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November 17, 2019

Eurozone starts the year with highest level of PMI in 12 years


Eurozone PMIThe Eurozone starts 2018 with the fastest pace of economic growth in 12 years, adding to the biggest increase in new jobs since 2000, according to the latest IHS Markit survey. The Eurozone Purchasing Managers’ Index (PMI), which is eagerly awaited by market analysts, rose to 58.6 points in January, which is its highest level since June 2006. The average forecast was down to 57.9 points after the final figure of 58.1 points in December 2017.

The services sector contributes most for the good data of the Eurozone. Although new business orders declined in January compared to December, their volume is still the second largest from July 2007.

The good data on the PMI is another positive indicator for January, which makes economists believe that growth in the Eurozone will be above expectations in 2018.

The industrial PMI declined in January to 59.6 points against 60.6 in December, on the background of forecast for a slower downward trend of 60.63 points. However, it should be borne in mind that by the end of 2017, the business activity in the industrial sector marked a record high in the history of this study.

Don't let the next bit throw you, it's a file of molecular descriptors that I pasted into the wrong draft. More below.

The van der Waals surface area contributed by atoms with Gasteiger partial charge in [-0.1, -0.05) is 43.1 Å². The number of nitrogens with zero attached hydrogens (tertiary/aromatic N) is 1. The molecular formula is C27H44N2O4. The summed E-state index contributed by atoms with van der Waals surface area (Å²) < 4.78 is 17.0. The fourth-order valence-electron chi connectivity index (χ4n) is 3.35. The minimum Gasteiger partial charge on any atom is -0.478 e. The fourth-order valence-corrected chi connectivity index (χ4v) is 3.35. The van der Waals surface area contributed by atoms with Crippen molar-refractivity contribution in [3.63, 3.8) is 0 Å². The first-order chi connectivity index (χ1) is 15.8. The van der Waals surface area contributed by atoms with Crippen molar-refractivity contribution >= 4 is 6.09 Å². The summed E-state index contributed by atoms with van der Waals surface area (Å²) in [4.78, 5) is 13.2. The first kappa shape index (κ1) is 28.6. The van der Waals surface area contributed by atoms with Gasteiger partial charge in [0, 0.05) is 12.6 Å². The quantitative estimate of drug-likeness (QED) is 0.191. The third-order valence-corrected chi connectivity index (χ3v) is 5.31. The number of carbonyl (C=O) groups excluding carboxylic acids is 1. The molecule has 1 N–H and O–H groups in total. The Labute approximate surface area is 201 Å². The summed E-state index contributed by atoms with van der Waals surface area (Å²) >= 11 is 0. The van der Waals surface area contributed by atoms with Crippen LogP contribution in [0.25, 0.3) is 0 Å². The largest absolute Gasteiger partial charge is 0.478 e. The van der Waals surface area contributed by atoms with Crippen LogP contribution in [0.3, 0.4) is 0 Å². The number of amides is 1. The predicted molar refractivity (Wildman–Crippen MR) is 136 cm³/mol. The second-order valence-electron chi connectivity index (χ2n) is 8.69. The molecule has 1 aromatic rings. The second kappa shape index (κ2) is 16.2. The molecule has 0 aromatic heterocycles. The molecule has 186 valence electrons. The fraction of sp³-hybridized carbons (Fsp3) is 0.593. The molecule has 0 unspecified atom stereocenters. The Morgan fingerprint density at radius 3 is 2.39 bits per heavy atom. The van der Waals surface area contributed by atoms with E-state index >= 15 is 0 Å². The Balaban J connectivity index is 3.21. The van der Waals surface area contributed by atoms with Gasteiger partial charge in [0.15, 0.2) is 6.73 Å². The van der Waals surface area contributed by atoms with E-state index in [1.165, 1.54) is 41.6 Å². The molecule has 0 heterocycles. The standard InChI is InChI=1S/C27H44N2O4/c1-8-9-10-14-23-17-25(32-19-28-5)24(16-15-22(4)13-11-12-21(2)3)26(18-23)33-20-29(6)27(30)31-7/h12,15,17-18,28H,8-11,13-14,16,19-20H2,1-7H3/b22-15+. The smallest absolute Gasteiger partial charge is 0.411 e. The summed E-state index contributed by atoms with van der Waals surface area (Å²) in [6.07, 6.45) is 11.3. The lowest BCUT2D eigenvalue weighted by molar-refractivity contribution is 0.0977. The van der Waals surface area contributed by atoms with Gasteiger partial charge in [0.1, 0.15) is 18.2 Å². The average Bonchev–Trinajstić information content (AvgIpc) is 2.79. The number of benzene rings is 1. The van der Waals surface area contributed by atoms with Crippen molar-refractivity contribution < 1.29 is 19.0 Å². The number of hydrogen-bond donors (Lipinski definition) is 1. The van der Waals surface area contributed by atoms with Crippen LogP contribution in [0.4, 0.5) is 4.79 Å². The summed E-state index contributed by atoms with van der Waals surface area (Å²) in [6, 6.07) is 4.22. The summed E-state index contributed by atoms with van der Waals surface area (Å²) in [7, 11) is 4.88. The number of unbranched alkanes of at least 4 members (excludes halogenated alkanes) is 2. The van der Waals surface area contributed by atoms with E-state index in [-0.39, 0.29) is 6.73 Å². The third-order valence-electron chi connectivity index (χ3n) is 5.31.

At the same time, the service performance index rose surprisingly to 57.6 points from 56.6 points a month earlier and expectations for 56.4 points. This value of the index is the highest level since August 2007.

The companies in January are also more optimistic for the current year, with business expectations reaching an eight-month high. On the background of strong growth in new business orders and improved prospects for development, the companies continue to employ workers. The employment in industry has remained at its recent record as the number of people employed in the service sector has reached its level since October 2007.

The study also takes into account the continued large-scale new production orders, resulting in opening new jobs at the fastest rate since 2000. This implies that consumer spending will continue to make an important contribution to economic growth over the coming months.

The German total PMI index dropped to 58.8 in January, but after it hit an 80-month high in 58.9 points in December. At the same time, French analogue index rose to 59.7 points from 59.6 points a month earlier, thus remaining close to its six and a half yearly peak in November from 60.3 points.


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